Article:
Transportation in Animals and Plants Class 7 Science Notes - Chapter 11

Introduction

Circulatory System

The organ system of the body that is responsible for the transport of material throughout the body is called the circulatory system.

  • The materials transported are nutrients, oxygen, carbon dioxide, cells, etc
  • The medium of transportation is blood.
  • The primary parts of the circulatory system are heart, arteries and veins.

Blood

  • Blood is a fluid tissue that transports nutrients and oxygen to the cells and carries away carbon dioxide and other waste products in our body.
  • The fluid part of blood is called plasma and has various salts and nutrients dissolved in it.
  • Blood cells are suspended in plasma and they are Red Blood Cells (RBCs), White Blood Cells (WBCs) and Platelets.

Plasma

  • Plasma is the liquid component of the blood in which most of the blood cells are suspended.
  • It is mostly made up of water (up to 95%) and contains dissolved nutrients, carbon dioxide and oxygen.

RBC

  • Red blood cells (RBC) present in the blood are responsible for the transport of oxygen throughout the body.
  • They contain a red pigment called haemoglobin, which binds with the oxygen.
  • The reddish colour of the blood is due to haemoglobin.

WBC

  • The blood contains white blood cells (WBC), which are part of the immune system.
  • They are like soldiers, which fight and kill germs that may enter the body.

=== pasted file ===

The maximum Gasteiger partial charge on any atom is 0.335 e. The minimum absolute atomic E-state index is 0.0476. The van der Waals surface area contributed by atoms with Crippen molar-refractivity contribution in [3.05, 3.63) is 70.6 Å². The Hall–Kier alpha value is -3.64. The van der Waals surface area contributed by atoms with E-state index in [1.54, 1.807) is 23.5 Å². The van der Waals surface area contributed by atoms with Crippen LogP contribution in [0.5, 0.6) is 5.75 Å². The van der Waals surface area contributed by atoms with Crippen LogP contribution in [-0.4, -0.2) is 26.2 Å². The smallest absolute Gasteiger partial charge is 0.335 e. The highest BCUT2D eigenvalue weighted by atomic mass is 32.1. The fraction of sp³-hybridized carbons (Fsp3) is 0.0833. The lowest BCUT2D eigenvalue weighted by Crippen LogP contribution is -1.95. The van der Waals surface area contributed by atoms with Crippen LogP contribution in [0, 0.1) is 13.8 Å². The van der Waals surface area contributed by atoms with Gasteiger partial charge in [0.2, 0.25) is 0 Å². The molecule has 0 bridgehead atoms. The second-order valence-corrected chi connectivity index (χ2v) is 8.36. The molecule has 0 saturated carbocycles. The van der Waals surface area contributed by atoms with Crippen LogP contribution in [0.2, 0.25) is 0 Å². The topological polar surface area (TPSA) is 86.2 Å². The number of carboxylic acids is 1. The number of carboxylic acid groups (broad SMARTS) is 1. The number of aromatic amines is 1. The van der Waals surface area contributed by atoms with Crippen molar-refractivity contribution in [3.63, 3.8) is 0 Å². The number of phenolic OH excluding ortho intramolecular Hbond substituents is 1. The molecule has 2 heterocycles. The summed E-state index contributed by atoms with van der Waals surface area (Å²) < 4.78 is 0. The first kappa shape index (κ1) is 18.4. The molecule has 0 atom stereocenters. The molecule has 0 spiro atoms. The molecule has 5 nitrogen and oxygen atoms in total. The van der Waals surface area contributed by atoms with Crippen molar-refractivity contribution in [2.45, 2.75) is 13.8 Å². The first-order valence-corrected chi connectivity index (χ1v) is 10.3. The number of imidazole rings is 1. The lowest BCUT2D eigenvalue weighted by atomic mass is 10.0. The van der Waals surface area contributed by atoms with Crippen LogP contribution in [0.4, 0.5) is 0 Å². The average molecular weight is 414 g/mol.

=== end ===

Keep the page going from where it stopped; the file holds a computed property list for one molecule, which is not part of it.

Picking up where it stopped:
Blood Platelets

  • Platelets are the smallest cells in the blood.
  • By clumping together, they form a blood clot, preventing loss of blood due to bleeding.
  • They prevent excessive damage to the blood vessels by binding together at the site of damage.

Blood Vessels

  • Blood vessels are tubes that carry blood all over the body.
  • Arteries, veins and capillaries are collectively called as blood vessels.

Arteries

  • Arteries are blood vessels that carry oxygenated blood to the cells and tissues of our body.
  • They carry blood from the heart to the tissues.

Veins

  • Veins are blood vessels that carry away deoxygenated blood from the cells and tissues of our body.
  • They carry blood from tissues to the heart.

Capillaries

  • Capillaries are the smallest of the body’s blood vessels.
  • It serves the most important task of the circulatory system: exchange of material between circulation and cells.
  • The fine network makes it easy for the process of diffusion of materials due to the increase in surface area.

Heart

  • The heart is a muscular organ in animals that pumps blood through blood vessels to all the parts of the body.
  • The heart consists of four chambers that prevent the oxygenated and deoxygenated blood from mixing.
  • The upper chambers are called as atria and the lower chambers are called as ventricles.

Valves

  • Valves are present in the heart as well as in veins.
  • In the heart, they are present between atria and ventricles and at the base of big vessels leaving the heart.
  • Valves are responsible for the unidirectional flow of blood in the body.
  • Opening and closing of the valves present in the heart is responsible for the lub-dub sound of the heart.

Pulmonary Circuit

  • It is the network of arteries and veins connecting the heart and lungs.